MP: Those are incredible tales Alex. Thanks for sharing. Over the years of cosplay photography, have you spotted any trends? Popularity of different costumes or other changes?

AT: Well, popular anime, and by extension, the costumes from those anime, come and go. At the time of writing, hugely popular among the (primarily female) cosplayers is Touken Ranbu, a game about collecting swords, with each sword anthropomorphised as a handsome guy, each with their own look and personality. Also popular is Kantai Collection, with World War 2 Imperial Japanese Navy ships also anthropomorphised as pretty girls.

As well as that, cosplayers tend to go with what is popular in the Japanese pop-culture zeitgeist – at the moment a lot of idol stuff like Idolmaster or Love Live is popular so a lot of cosplayers do that. While Osomatsu-san was airing in 2015 and 2016 there were a lot of people who wanted to cosplay as characters, considering the ease of cosplaying it.

One perennially popular cosplay is Hatsune Miku, whether it’s the standard look with the grey sleeveless shirt, the black skirt and the green pigtails, or an alternative look like the Senbonzakura design, which fuses Miku’s standard look with a military-esque furisode for a different look.

MP: With the growth and popularity of the Marvel movies, Walking Dead and other franchises have you seen an increase in Japanese fans cosplaying Western characters?

AT: I think that it is growing, but it’s still a very niche group. At first I think it was the odd group of cosplayers at Comiket cosplaying as Marvel characters amid a sea of characters from Japanese works, but I think that a sign of growth was that Japan hosted the first Tokyo Comic Con in December 2016. It was a success despite controversies like a translation error leading people to think that male crossdressing cosplayers were not allowed. Virtually the entire event was packed with cosplayers, the majority of them Japanese, cosplaying as characters from DC and Marvel works – I saw quite a few Harley Quinns (Suicide Squad movie), the odd Iron Man here and there, several Batmans (Batmen!?) catching a Joker, and of course a very authentic unmasked Deadpool!

MP: The Tokyo Comic Con had some phenomenal cosplay. I really enjoyed the Biohazard competition they held there. Some amazing teams of cosplayers. And I lost count of the Harley Quinns – not just movie-inspired, but some original comic book costumes, and even an awesome Injustice one.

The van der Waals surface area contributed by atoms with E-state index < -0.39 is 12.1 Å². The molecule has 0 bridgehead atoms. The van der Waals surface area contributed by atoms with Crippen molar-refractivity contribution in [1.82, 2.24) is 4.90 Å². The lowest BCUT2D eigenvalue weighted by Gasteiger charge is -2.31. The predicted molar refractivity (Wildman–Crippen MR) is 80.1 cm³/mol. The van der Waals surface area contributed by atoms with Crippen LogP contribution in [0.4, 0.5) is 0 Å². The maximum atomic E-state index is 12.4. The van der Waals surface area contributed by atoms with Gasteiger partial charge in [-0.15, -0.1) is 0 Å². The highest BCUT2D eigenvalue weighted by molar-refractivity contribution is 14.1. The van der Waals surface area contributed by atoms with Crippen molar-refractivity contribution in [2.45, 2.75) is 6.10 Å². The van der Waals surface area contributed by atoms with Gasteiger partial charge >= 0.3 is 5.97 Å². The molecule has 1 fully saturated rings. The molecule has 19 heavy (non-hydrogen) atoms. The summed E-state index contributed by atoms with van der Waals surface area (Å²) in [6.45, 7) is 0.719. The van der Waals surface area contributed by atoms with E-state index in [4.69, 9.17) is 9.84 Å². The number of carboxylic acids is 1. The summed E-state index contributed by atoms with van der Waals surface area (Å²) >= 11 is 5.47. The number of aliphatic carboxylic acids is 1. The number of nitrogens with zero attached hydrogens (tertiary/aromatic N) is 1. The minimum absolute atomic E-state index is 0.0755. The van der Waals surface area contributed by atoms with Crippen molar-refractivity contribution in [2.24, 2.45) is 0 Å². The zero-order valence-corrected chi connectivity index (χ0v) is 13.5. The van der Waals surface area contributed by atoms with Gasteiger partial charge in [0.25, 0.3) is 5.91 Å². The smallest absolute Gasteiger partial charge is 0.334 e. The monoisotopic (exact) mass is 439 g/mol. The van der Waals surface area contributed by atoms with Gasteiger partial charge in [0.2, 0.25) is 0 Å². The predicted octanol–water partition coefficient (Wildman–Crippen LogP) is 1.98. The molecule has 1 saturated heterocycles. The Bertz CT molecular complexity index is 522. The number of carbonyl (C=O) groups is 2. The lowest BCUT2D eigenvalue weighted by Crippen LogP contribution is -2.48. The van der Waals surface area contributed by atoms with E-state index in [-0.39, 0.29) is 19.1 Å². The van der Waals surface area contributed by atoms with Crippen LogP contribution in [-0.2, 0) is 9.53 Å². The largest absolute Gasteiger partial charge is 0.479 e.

Moving away from cosplay, what are your favourite spots in Tokyo to chill out in?

AT: I live in Nakano, so I like hanging out around there. I’ve got a nice spot just north of Nakano Broadway, so I often like going around there, Nakano Sun Mall with all the food and also the side streets next to Nakano Sun Mall and Nakano Broadway. I believe it’s the best ward in Tokyo!

Outside of Nakano, I have a few go-to spots I like to go to. In Kichijoji there’s this awesome little donburi place, imaginatively called ‘Kichijoji Donburi’, where they serve huge amounts of meat that I like. There’s also a nice vegetarian place in Shibuya, Nagi Shokudo, and a really nice soul food place, Soul Food House, in Azabu Juban. Near my workplace is also Kiba Park, which has a great view of Skytree and from my work is an excellent view.

MP: Sadly Alex, you’ll be leaving Tokyo soon. Can you tell us what the next leg of your adventure will be?

AT: I’m headed back to my hometown of Adelaide, South Australia. I want to continue photographing cosplay while I’m over there, while continuing to expand my portrait photography. Of course, this isn’t goodbye forever to Tokyo … I’ll still continue to come visit this wonderful city.

MP: And you’ll always be welcome! That’s seems like a fitting place to end our conversation. Thanks Alex for your time and insights into a fascinating world. Anything you’d like to say before we sign off?

AT: If you get the chance to move to Tokyo, you should take it! It’ll provide you with a unique experience and many beautiful photos no matter what interests you happen to pursue!

MP: I couldn’t agree more. Thanks again Alex. Sayonara!

Follow AT images on Facebook and Instagram

Maction Planet can incorporate ‘Otaku experiences’ as part of your Bespoke Tokyo Tour, as well as arranging cosplay photo sessions, or customised photography lessons or photo tours around The World’s Most Photogenic City. Get in touch with us at to arrange yours.


Leave a Comment